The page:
Quinn Emanuel Sanctioned for Inadvertent Disclosure, Samsung Escapes Sanction: California Magistrate Judge Paul S. Grewal has now handed down an order on motions for sanctions against Samsung and the Quinn Emanuel law firm in the never-ending Apple v. Samsung litigation for the inadvertent disclosure of confidential agreements that Apple had with Nokia, Ericsson, Sharp and Philips – now widely referred to as “patentgate”.
Apple Can’t Mention Inadvertent Disclosure in Samsung Case: Back in January, Quinn Emanuel Urquhart & Sullivan LLP was sanctioned for their inadvertent disclosure in the Apple vs Samsung litigation (commonly referred to as “patentgate”). California Magistrate Judge Paul S. Grewal handed down an order on motions for sanctions against Quinn Emanuel (in essence) requiring the firm to “reimburse Apple, Nokia, and their counsel for any and all costs and fees incurred in litigating this motion and the discovery associated with it”. Many felt that Samsung and Quinn Emanuel got off lightly. Now, Apple can’t even mention the inadvertent disclosure in the upcoming Samsung trial.
Apple Wins Another $119.6 Million from Samsung, But It’s Only 6% of What They Requested: Those of you who have been waiting for significant news to report from the Apple v. Samsung litigation, your wait is over! As reported last week in The Recorder, a California Federal jury ordered Samsung on Friday to pay Apple $119.6 million for infringing three of Apple’s iPhone patents. However, the award was a fraction of the nearly $2.2 billion Apple was requesting.
Samsung and Quinn Emanuel Ordered to Pay Over $2 Million for “Patentgate” Disclosure: Remember the “patentgate” disclosure last year (by Samsung and their outside counsel firm of Quinn Emanuel Urquhart & Sullivan LLP) of confidential agreements that Apple had with Nokia? Did you think they were going to avoid having to pay for that disclosure? The answer is no.
Court Refuses to Ban Samsung from Selling Products Found to Have Infringed on Apple Products: Apple may have won several battles with Samsung, including ultimately being awarded over $1 billion in verdicts, as well as a $2 million sanction for the inadvertent disclosure of its outside counsel firm (Quinn Emanuel Urquhart & Sullivan LLP) commonly known as “patentgate”. But, Samsung has may have won the war with the court’s refusal to ban Samsung from selling products that were found to have infringed on Apple products.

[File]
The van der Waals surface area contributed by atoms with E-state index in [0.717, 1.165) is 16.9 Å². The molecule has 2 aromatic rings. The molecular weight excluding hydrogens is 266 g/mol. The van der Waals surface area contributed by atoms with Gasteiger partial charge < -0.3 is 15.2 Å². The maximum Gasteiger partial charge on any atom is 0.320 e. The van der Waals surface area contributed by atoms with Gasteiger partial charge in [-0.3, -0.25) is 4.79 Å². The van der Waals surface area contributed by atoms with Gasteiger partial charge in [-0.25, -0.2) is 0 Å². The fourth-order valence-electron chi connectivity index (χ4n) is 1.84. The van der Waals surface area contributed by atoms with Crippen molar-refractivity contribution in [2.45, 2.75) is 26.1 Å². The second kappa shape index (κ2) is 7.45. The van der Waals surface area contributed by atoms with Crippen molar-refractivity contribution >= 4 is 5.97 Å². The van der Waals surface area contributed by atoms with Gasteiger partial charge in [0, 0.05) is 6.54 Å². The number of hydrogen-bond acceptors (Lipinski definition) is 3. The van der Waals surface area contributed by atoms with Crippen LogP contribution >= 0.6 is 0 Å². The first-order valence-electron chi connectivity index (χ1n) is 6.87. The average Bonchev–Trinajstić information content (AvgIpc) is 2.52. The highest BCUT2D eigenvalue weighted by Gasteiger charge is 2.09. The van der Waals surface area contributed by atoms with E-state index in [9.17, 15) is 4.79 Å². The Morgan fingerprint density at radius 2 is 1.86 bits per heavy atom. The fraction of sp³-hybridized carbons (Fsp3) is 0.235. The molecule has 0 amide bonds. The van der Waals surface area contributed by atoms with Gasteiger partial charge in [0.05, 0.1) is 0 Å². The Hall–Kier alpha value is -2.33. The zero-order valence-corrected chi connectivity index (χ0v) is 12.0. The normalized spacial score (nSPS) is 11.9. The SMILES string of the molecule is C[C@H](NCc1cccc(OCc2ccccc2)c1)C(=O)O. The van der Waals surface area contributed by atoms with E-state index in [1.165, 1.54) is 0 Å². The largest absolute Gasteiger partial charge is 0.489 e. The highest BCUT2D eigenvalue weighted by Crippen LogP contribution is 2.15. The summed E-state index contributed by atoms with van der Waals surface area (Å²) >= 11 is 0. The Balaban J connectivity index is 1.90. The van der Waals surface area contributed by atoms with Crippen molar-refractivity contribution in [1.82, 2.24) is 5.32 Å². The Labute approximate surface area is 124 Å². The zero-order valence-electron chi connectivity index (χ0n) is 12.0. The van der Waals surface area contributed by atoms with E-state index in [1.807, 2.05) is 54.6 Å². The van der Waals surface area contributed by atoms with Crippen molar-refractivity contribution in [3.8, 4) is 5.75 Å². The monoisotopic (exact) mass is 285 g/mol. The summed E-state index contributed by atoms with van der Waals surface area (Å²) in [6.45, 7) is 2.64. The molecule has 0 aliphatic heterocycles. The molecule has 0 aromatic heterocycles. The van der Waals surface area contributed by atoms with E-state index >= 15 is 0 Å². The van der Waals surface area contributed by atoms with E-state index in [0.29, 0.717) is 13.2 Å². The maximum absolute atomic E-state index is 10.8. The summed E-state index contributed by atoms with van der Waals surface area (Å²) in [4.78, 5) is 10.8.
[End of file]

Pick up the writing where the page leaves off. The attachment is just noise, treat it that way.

Apple Recovers Part, But Not All, of its Requested eDiscovery Costs from Samsung: Apple won several battles with Samsung, including ultimately being awarded over $1 billion in verdicts, as well as a $2 million sanction for the inadvertent disclosure of its outside counsel firm (Quinn Emanuel Urquhart & Sullivan LLP) commonly known as “patentgate”, but ultimately may have lost the war when the court refused to ban Samsung from selling products that were found to have infringed on Apple products. Now, they’re fighting over relative chicken-feed in terms of a few million that Apple sought to recover in eDiscovery costs.
Tomorrow, we will cover cases related to the most common theme of the year (three guesses and the first two don’t count). Stay tuned!
So, what do you think? Did you miss any of these? Please share any comments you might have or if you’d like to know more about a particular topic.